The Bible is the torch of civilization and liberty. Its influence for good in society has been recognized by the greatest statesmen, even though they for the most part have looked at it through the various glasses of conflicting creeds, which, while upholding the Bible, grievously misrepresent its teachings. The grand old book is unintentionally but woefully misrepresented by its friends, many of whom would lay down life on its behalf; and yet they do it more vital injury than its foes, by claiming its support to their long-revered misconceptions of its truth, received through the traditions of their fathers. Would that such would awake, re-examine their oracle, and put to confusion its enemies by disarming them of their weapons! [...] The fact that this book has survived so many centuries, notwithstanding such unparalleled efforts to banish and destroy it, is at least strong circumstantial evidence that the great Being whom it claims as its Author has also been its Preserver. It is also true that the moral influence of the Bible is uniformly good. Those who become careful students of its pages are invariably elevated to a purer life. Other writings upon religion and the various sciences have done good and have ennobled and blessed mankind, to some extent; but all other books combined have failed to bring the joy, peace and blessing to the groaning creation that the Bible has brought to both the rich and the poor, to the learned and the unlearned.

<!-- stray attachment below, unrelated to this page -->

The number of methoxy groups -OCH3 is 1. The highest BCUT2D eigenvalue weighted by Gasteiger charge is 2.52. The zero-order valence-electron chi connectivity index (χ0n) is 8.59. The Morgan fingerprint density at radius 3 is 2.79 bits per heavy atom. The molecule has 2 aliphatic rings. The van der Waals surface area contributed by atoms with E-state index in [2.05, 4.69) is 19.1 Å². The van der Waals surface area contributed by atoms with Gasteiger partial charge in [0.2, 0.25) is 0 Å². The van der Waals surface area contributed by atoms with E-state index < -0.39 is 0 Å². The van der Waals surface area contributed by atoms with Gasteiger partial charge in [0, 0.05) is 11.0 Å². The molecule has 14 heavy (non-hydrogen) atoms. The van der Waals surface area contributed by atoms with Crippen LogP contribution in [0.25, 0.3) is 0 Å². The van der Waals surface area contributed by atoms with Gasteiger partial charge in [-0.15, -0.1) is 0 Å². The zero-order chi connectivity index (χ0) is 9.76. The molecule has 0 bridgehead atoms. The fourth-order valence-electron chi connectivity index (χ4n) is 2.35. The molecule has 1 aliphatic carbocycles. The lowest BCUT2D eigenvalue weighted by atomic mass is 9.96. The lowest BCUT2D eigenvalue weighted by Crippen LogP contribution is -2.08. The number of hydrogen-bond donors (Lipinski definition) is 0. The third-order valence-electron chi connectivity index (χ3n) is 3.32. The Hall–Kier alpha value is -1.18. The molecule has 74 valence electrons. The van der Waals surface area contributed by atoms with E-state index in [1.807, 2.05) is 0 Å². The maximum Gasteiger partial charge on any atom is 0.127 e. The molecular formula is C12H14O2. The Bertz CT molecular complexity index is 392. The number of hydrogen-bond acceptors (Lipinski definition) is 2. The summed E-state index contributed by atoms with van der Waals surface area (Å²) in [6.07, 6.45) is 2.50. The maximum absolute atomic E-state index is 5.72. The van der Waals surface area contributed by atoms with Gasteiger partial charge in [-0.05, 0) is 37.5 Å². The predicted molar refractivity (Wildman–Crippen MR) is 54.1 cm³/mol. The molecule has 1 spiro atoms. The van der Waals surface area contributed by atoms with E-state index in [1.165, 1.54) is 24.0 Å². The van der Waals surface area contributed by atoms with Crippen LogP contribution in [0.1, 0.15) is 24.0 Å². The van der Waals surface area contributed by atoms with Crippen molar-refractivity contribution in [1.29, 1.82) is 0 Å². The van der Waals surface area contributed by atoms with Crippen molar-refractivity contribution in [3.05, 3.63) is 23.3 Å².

Charles Taze Russell (Studies In The Scriptures, Volume 1)